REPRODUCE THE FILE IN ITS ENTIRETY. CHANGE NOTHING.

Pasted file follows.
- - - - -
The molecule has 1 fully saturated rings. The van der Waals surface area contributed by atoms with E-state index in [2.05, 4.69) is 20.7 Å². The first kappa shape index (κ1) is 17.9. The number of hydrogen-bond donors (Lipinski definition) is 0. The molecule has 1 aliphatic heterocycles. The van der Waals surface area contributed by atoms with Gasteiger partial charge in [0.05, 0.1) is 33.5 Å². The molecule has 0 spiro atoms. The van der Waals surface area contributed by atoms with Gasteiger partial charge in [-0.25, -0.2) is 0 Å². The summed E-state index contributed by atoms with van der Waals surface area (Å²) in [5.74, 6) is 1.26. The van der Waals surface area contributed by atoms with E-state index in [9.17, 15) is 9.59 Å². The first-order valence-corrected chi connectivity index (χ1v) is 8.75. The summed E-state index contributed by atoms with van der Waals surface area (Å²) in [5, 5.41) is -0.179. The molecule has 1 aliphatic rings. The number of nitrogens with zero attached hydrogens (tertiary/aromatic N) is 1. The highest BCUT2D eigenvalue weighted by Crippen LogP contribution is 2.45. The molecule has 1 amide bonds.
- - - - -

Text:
The molecule has 1 fully saturated rings. The van der Waals surface area contributed by atoms with E-state index in [2.05, 4.69) is 20.7 Å². The first kappa shape index (κ1) is 17.9. The number of hydrogen-bond donors (Lipinski definition) is 0. The molecule has 1 aliphatic heterocycles. The van der Waals surface area contributed by atoms with Gasteiger partial charge in [0.05, 0.1) is 33.5 Å². The molecule has 0 spiro atoms. The van der Waals surface area contributed by atoms with Gasteiger partial charge in [-0.25, -0.2) is 0 Å². The summed E-state index contributed by atoms with van der Waals surface area (Å²) in [5.74, 6) is 1.26. The van der Waals surface area contributed by atoms with E-state index in [9.17, 15) is 9.59 Å². The first-order valence-corrected chi connectivity index (χ1v) is 8.75. The summed E-state index contributed by atoms with van der Waals surface area (Å²) in [5, 5.41) is -0.179. The molecule has 1 aliphatic rings. The number of nitrogens with zero attached hydrogens (tertiary/aromatic N) is 1. The highest BCUT2D eigenvalue weighted by Crippen LogP contribution is 2.45. The molecule has 1 amide bonds.